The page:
Two Wheels Instead of Four: Your Guide to Road Cycling
There are two key things that will benefit if you take to the road on your bike rather than in your car: the planet and your body. Cycling is much greener and healthier than all the other forms of getting around that you can take. But road cycling isn’t just about getting from one place to another; it’s also about the experience and the fun of it. Driving a car is never as fun as riding a bike and pushing your body to the max. It can be really enjoyable, but challenging too, which is important. Nothing worth doing is 100% easy.
So, if you’re thinking of taking up road cycling, you need to learn a bit more about it first. It’s only fun when you know what you’re doing and how to do it safely. You should feel like you’re in control on the road because if you’re not you could be in danger. This guide will help you get to grips with all the ins and outs of road cycling, so carry on reading.
The Equipment You’ll Need
Before you go any further, you’ll need to think about what equipment you’ll need. You won’t get very far without a bike. Road bikes have a specific design that makes them suited to this kind of cycling, so don’t buy something unsuitable like a mountain bike. You’ll also need to have a basic puncture repair kit to take with you, and there’ll be more information on how to fix punctures below. Having a pump for inflating your tyres on a long cycling session will be important, and you should take money for food.
What to Wear
Wearing the right things is just as important as having the right bike. From a safety point of view, you’ll need to have a strong helmet that will keep you protected in the event of a fall. Things like concussion can be avoided if you’re wearing the right helmet, so don’t take the risk of riding without one. Shoes that are made for road-riding can be bought. They should have a firm sole to keep your feet protected and make cycling easier for you. A jersey and shorts are the best clothes to wear because they are aerodynamic and don’t hold you back.
Road Cycling Etiquette
There are some forms of etiquette that you will have to adhere to when you’re cycling on the road. First of all, be sure not to make too many unpredictable moves. When you make a move without letting your fellow road users know, you could cause a crash. So, always signal and make your next move clear. You should also play by the same rules as those people on the road who are driving cars. Stop at red lights and do what you would if you were in a car. Stay off sidewalks as well; bikes belong on the road.
You probably think that you know how to turn on a bike. But you might be surprised to learn that you don’t always have to turn the handlebars to take on a turn in the road. When you are gliding, and the twists and turns are relatively steady and smooth, you should simply lean to one side. It’s a bit like skateboarding; when you lean to the side, your bike will gently turn in that direction. For tighter and sharper turns, you will need to use your handlebars though.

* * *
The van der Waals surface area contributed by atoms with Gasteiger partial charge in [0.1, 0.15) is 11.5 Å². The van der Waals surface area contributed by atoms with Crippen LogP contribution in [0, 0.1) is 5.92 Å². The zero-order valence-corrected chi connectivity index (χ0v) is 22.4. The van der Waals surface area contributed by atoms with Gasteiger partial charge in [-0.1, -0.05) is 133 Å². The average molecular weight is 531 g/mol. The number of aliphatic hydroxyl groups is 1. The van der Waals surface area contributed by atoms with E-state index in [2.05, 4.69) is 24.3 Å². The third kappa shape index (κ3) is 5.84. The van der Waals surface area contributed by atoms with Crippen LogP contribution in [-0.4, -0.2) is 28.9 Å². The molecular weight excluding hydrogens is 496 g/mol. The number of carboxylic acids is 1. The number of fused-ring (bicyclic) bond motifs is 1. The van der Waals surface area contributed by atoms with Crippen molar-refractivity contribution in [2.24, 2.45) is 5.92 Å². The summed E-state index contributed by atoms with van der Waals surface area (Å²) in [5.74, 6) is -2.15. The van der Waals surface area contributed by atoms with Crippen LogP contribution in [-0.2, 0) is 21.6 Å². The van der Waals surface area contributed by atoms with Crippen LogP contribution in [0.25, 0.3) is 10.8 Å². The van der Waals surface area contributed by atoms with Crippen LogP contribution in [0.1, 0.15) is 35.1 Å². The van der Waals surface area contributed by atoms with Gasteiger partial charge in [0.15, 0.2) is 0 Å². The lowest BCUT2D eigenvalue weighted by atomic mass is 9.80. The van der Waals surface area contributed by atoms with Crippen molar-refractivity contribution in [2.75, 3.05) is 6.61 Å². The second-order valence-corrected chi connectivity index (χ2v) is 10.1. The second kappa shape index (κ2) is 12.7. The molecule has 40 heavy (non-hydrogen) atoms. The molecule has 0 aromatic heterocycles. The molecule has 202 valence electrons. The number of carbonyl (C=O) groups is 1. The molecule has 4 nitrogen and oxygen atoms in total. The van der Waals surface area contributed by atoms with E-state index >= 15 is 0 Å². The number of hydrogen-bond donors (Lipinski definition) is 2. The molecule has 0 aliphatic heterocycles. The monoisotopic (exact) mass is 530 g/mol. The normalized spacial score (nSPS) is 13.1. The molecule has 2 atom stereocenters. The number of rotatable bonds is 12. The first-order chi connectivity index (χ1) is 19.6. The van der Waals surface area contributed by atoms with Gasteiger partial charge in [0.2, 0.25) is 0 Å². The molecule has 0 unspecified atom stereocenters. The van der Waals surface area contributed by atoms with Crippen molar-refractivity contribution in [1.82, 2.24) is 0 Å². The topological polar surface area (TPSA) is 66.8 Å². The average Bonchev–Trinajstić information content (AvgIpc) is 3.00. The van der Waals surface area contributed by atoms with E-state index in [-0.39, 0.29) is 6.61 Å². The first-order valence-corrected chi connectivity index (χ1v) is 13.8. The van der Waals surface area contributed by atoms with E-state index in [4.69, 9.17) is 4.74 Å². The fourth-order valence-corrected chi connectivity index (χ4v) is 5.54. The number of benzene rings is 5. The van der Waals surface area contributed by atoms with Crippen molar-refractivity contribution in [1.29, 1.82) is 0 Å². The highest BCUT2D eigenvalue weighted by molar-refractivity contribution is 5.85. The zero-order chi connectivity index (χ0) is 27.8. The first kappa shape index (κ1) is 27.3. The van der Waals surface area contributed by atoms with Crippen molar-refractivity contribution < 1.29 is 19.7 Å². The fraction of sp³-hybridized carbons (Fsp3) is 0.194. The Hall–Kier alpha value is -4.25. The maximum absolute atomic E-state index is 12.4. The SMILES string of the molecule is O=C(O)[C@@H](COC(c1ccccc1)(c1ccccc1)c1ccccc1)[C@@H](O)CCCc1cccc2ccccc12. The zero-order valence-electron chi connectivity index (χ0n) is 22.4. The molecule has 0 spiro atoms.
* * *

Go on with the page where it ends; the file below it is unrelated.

Getting your positioning on the bike right is very important. To begin with, you’ll need to set the position of the saddle and handlebars correctly. For most road cyclists, it’s best to have the saddle at roughly the same height as the handlebars. This allows for a comfortable and practical position when you’re riding. But it’s up to you. Some people prefer to have the saddle slightly higher or lower than the handlebars. Your hands should be positioned at the top of the hoods. And when you need to lower your center of gravity, move your hands down to the lower part of the handlebars. Keep your body relaxed and don’t move your hips too much.
Repairs and Changes
Cycling on the road will eventually lead to some problems. All road cyclists have to get used to making small repairs and changes to their bikes on the road. The most common problem is punctures. These are very common, so you’ll have to know how to handle them properly. To do this, you’ll need a new tube, a pump, and two levers. First, you need to remove the wheel and get the tyre off. Then find the source of the puncture and remove any debris that caused the problem. You can then patch the inner tube, mount the tyre and inflate it.
Pedaling is pedaling, right? Well, not quite. There are wrong ways and right ways to pedal when you’re on the road, and you should know the difference. Your pedaling style needs to be light and balanced. That means that the pressure you exert on the pedals should be the same. If you slam down on the pedal and then go more lightly, this is wrong. Instead, stay light and keep the pace the same. This will allow you to get the best movement and a smooth riding experience. Cyclists always say you should cycle in circles and not squares. That’s just a way of saying that you should be smooth and consistent throughout each cycle.
The Dangers You’ll Face
Cycling on the road is a lot of fun, but that doesn’t mean that there aren’t dangers that you will face. Of course, the most obvious of them is other road-users, particularly cars. So, you need to know how to keep your distance from cars and remain alert so that you can react quickly. You can’t account for the actions of other road users, but you can make sure that you respond rapidly to avoid harm. You should also always take a bottle of water with you so that you can stay hydrated. Becoming dehydrated when cycling can be very dangerous indeed.